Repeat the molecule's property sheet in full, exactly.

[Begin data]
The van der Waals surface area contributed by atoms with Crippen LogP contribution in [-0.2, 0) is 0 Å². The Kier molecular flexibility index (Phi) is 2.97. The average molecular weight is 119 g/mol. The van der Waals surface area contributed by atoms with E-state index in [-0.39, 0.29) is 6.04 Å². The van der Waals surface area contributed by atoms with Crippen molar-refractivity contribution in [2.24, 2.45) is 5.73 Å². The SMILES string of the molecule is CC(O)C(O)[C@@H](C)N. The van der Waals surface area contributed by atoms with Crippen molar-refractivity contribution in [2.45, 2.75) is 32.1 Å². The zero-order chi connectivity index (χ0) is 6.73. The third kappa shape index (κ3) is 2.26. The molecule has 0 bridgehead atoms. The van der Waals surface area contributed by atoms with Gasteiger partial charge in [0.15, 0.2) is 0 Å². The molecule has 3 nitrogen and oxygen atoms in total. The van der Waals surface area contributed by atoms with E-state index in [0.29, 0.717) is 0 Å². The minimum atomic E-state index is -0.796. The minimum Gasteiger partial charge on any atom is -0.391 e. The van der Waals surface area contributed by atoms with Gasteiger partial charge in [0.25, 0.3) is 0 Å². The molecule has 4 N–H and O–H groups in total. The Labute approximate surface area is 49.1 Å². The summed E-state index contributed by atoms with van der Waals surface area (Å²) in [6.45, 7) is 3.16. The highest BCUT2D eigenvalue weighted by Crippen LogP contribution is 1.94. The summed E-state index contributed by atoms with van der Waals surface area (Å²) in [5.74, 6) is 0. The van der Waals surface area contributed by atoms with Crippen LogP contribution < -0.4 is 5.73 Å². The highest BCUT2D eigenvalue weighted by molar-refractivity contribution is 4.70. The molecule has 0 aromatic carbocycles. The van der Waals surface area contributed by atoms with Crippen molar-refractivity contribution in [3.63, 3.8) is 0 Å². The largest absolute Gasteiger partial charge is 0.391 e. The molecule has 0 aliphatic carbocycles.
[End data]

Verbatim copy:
The van der Waals surface area contributed by atoms with Crippen LogP contribution in [-0.2, 0) is 0 Å². The Kier molecular flexibility index (Phi) is 2.97. The average molecular weight is 119 g/mol. The van der Waals surface area contributed by atoms with E-state index in [-0.39, 0.29) is 6.04 Å². The van der Waals surface area contributed by atoms with Crippen molar-refractivity contribution in [2.24, 2.45) is 5.73 Å². The SMILES string of the molecule is CC(O)C(O)[C@@H](C)N. The van der Waals surface area contributed by atoms with Crippen molar-refractivity contribution in [2.45, 2.75) is 32.1 Å². The zero-order chi connectivity index (χ0) is 6.73. The third kappa shape index (κ3) is 2.26. The molecule has 0 bridgehead atoms. The van der Waals surface area contributed by atoms with Gasteiger partial charge in [0.15, 0.2) is 0 Å². The molecule has 3 nitrogen and oxygen atoms in total. The van der Waals surface area contributed by atoms with E-state index in [0.29, 0.717) is 0 Å². The minimum atomic E-state index is -0.796. The minimum Gasteiger partial charge on any atom is -0.391 e. The van der Waals surface area contributed by atoms with Gasteiger partial charge in [0.25, 0.3) is 0 Å². The molecule has 4 N–H and O–H groups in total. The Labute approximate surface area is 49.1 Å². The summed E-state index contributed by atoms with van der Waals surface area (Å²) in [6.45, 7) is 3.16. The highest BCUT2D eigenvalue weighted by Crippen LogP contribution is 1.94. The summed E-state index contributed by atoms with van der Waals surface area (Å²) in [5.74, 6) is 0. The van der Waals surface area contributed by atoms with Crippen LogP contribution < -0.4 is 5.73 Å². The highest BCUT2D eigenvalue weighted by molar-refractivity contribution is 4.70. The molecule has 0 aromatic carbocycles. The van der Waals surface area contributed by atoms with Crippen molar-refractivity contribution in [3.63, 3.8) is 0 Å². The largest absolute Gasteiger partial charge is 0.391 e. The molecule has 0 aliphatic carbocycles.